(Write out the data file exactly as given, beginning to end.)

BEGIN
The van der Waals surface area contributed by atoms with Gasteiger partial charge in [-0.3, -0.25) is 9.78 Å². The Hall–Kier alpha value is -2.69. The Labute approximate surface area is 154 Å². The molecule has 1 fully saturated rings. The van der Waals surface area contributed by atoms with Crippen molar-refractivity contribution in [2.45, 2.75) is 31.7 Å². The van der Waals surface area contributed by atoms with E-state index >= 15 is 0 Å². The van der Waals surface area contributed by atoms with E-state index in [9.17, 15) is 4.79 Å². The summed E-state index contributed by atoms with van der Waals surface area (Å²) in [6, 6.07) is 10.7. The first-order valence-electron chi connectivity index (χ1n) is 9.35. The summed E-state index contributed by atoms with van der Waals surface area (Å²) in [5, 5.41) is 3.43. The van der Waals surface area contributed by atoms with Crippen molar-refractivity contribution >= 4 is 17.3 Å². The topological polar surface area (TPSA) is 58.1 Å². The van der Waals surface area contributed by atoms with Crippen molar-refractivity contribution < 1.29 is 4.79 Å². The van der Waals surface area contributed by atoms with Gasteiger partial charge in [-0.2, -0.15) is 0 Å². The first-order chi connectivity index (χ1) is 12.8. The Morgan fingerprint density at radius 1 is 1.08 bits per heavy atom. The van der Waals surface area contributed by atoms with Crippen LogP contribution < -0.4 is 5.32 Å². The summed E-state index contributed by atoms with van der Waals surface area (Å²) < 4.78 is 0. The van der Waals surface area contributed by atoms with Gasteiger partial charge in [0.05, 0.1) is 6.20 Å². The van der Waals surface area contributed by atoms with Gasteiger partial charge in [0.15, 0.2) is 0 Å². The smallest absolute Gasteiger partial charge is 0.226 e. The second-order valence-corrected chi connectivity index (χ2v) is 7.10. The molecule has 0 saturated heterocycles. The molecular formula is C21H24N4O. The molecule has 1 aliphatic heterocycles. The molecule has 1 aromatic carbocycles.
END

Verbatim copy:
The van der Waals surface area contributed by atoms with Gasteiger partial charge in [-0.3, -0.25) is 9.78 Å². The Hall–Kier alpha value is -2.69. The Labute approximate surface area is 154 Å². The molecule has 1 fully saturated rings. The van der Waals surface area contributed by atoms with Crippen molar-refractivity contribution in [2.45, 2.75) is 31.7 Å². The van der Waals surface area contributed by atoms with E-state index >= 15 is 0 Å². The van der Waals surface area contributed by atoms with E-state index in [9.17, 15) is 4.79 Å². The summed E-state index contributed by atoms with van der Waals surface area (Å²) in [6, 6.07) is 10.7. The first-order valence-electron chi connectivity index (χ1n) is 9.35. The summed E-state index contributed by atoms with van der Waals surface area (Å²) in [5, 5.41) is 3.43. The van der Waals surface area contributed by atoms with Crippen molar-refractivity contribution >= 4 is 17.3 Å². The topological polar surface area (TPSA) is 58.1 Å². The van der Waals surface area contributed by atoms with Crippen molar-refractivity contribution < 1.29 is 4.79 Å². The van der Waals surface area contributed by atoms with Gasteiger partial charge in [-0.2, -0.15) is 0 Å². The first-order chi connectivity index (χ1) is 12.8. The Morgan fingerprint density at radius 1 is 1.08 bits per heavy atom. The van der Waals surface area contributed by atoms with Crippen LogP contribution < -0.4 is 5.32 Å². The summed E-state index contributed by atoms with van der Waals surface area (Å²) < 4.78 is 0. The van der Waals surface area contributed by atoms with Gasteiger partial charge in [0.05, 0.1) is 6.20 Å². The van der Waals surface area contributed by atoms with Gasteiger partial charge in [0.15, 0.2) is 0 Å². The smallest absolute Gasteiger partial charge is 0.226 e. The second-order valence-corrected chi connectivity index (χ2v) is 7.10. The molecule has 0 saturated heterocycles. The molecular formula is C21H24N4O. The molecule has 1 aliphatic heterocycles. The molecule has 1 aromatic carbocycles.